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Kentucky Lawmakers Pass Emergency Coronavirus Bill

LRC Public Information

The Kentucky legislature has passed an emergency bill to expand unemployment benefits, allow the governor to waive several business and tax fees and expand telehealth services during the coronavirus pandemic.

The measure also requires Gov. Andy Beshear to declare in writing when he decides to end Kentucky’s current state of emergency. If he has not done so by the start of the next legislative session, the measure allows the the legislature to end it.

The chief purpose of the bill is to provide relief to Kentucky workers and businesses bruised by the pandemic and ensuing restrictions that have closed down much of the state. Lawmakers also hope the measure will help prop up the state’s economy. By one estimate Kentucky could lose 67,000 jobs by June.

Here is some of what the bill will do:

  • Extend unemployment benefits to self-employed workers and contractors, who were previously ineligible. Full-time workers who are knocked down to part-time would be eligible for unemployment as well.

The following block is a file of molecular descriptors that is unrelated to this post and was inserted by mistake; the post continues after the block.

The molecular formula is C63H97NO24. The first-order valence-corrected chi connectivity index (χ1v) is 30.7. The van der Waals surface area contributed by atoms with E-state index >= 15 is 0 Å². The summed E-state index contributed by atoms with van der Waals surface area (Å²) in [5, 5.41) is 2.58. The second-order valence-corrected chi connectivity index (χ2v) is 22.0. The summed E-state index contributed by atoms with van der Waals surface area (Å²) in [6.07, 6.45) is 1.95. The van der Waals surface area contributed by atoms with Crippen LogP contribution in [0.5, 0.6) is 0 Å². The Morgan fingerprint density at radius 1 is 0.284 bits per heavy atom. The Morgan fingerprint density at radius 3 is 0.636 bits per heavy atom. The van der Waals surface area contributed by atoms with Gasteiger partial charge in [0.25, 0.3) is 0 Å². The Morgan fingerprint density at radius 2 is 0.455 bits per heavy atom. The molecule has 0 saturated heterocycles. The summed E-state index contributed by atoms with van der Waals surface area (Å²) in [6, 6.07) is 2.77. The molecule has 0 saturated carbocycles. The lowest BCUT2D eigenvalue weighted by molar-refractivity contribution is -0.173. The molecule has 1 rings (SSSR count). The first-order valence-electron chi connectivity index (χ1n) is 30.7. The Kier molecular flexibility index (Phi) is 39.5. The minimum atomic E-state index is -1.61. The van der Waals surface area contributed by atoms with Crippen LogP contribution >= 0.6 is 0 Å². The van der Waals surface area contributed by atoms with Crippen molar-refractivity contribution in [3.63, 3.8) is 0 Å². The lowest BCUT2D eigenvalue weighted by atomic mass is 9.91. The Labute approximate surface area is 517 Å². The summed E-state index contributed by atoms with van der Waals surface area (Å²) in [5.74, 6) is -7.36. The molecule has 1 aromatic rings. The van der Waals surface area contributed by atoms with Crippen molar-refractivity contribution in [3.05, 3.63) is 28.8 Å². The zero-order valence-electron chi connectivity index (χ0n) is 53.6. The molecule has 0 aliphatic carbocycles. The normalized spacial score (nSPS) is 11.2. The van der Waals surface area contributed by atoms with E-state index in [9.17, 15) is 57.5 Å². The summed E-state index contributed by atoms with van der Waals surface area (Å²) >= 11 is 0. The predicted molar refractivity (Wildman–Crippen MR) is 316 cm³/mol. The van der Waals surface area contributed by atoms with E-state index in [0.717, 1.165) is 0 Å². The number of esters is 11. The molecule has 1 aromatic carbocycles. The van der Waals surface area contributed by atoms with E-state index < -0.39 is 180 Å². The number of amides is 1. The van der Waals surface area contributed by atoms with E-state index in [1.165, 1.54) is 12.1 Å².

• Waive the seven-day waiting period before a laid off worker can apply for unemployment and expand the look-back period for determining benefits.
  • Allow restaurants to sell liquor by the drink with food takeout orders and sell grocery items to customers.
  • Allow Gov. Beshear to waive several business fees and penalties. It extends the tax filing deadline to July 15, in conformity with the federal government.
  • Ease privacy rules for health care providers, allowing them to be able to contact patients remotely instead of in person.
  • Allow agencies and local governments to use conference call and video to conduct open meetings. It also extends the deadline an agency has to respond to an open records request from three to 10 days.

The bill will now go to Gov. Andy Beshear’s desk for his consideration.

Ryland Barton is the Managing Editor for Collaboratives. He's covered politics and state government for NPR member stations KWBU in Waco and KUT in Austin. He has a bachelor's degree from the University of Chicago and a master's degree in journalism from the University of Texas. He grew up in Lexington.

Email Ryland at
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